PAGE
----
Fatty and sugary foods dampen stress-related responses and emotions in most people. This earns them the term ‘comfort’ foods as they seem to counteract stress. If you once ate some junk food when you were feeling low, and it uplifted you, you might have a craving for the same food when going through a stressful episode.
Food cravings associated with stress eating often lead to weight gain and obesity. Still, it’s good to note that people undergoing stress also tend to experience insomnia, little-to-no exercise, and indulgence in alcohol. All these play a role in excess weight gain.
Common Signs of a Stress Eating Disorder
1. Eating when you’re not physically hungry
We are all supposed to eat when hungry because hunger is a signal that your body is running low on energy. However, if you find yourself eating without any physical feelings of hunger, it could be a sign that you’re dealing with a stressful situation.
So it’s better to take a moment and reflect on why you really want to eat. You’ll be surprised that you don’t need the food.
2. Eating unhealthy or “junk” foods
Eating more unhealthy or junk foods than you usually do could be a sign that you’re eating out of stress.
These foods are often high in fat and added sugar and may provide a short-lived sense of pleasure and relief from whatever is stressing you. However, these foods lack the nutrients your body needs to combat stress. And since they are high in unhealthy ingredients, you’ll end up feeling worse than before.
3. Eating in Response to Emotions
Have you recently noticed that you overeat when you have stressful situations such as pressure at work, studies, or exams? Well, you might be stressed eating.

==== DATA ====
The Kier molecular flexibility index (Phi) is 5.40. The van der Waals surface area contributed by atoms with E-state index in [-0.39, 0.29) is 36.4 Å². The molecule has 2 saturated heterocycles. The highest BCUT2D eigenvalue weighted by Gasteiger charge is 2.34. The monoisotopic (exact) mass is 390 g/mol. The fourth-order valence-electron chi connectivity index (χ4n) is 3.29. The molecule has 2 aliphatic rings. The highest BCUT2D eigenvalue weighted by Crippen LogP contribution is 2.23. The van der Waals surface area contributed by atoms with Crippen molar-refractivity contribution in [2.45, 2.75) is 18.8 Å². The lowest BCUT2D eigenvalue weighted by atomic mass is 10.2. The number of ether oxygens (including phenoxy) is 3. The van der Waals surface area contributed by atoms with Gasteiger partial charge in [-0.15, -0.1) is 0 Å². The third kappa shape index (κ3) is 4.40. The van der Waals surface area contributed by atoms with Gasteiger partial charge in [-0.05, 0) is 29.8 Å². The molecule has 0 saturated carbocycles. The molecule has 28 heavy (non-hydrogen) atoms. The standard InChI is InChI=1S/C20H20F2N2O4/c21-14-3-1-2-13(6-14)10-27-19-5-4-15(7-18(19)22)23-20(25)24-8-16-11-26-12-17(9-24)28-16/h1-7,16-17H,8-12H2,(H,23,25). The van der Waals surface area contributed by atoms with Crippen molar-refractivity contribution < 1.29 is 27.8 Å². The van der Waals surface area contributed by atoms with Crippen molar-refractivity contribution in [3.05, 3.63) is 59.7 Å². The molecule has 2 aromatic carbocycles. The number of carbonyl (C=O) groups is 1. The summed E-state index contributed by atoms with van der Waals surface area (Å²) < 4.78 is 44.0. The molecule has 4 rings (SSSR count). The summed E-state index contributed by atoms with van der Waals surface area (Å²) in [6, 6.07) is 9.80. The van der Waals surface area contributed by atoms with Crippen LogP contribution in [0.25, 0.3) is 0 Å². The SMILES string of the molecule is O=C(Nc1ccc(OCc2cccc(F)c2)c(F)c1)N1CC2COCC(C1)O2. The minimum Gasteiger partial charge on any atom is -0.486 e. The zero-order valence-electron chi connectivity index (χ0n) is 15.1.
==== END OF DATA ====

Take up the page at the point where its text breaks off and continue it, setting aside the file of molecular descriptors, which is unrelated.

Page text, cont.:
During such times, you might subconsciously reach out for food as a way to keep yourself busy or engaged.
You may also reach out for food when feeling sad, lonely, bored, anxious, or tired.
While at that, it’s important to note that stress eating could also be overindulging when you are happy or celebrating something good. In this case, you see food as a companion.
4. A Serious Sequel of Cravings
There are times when you will crave particular foods, and you can explain. For example, most women experience sugar cravings for a few days leading to their periods. This is because, on the onset of periods, the body releases more estrogen and less progesterone. This causes the blood sugars to drop. When this happens, the brain sends signals for sugar replenishment, hence the cravings.
However, if your cravings cannot be explained, you could be stressed eating. You might even feel unhappy for the rest of the day if the cravings are not satisfied.
5. Eating at Unusual Times
If you have been sneaking into the kitchen late at night, early in the morning, or just when you are bored only to leave with a treat, you might be stressed eating. Sometimes you might even be rightfully full, but you desire some momentary satisfaction.
6. Guilt After Overindulgence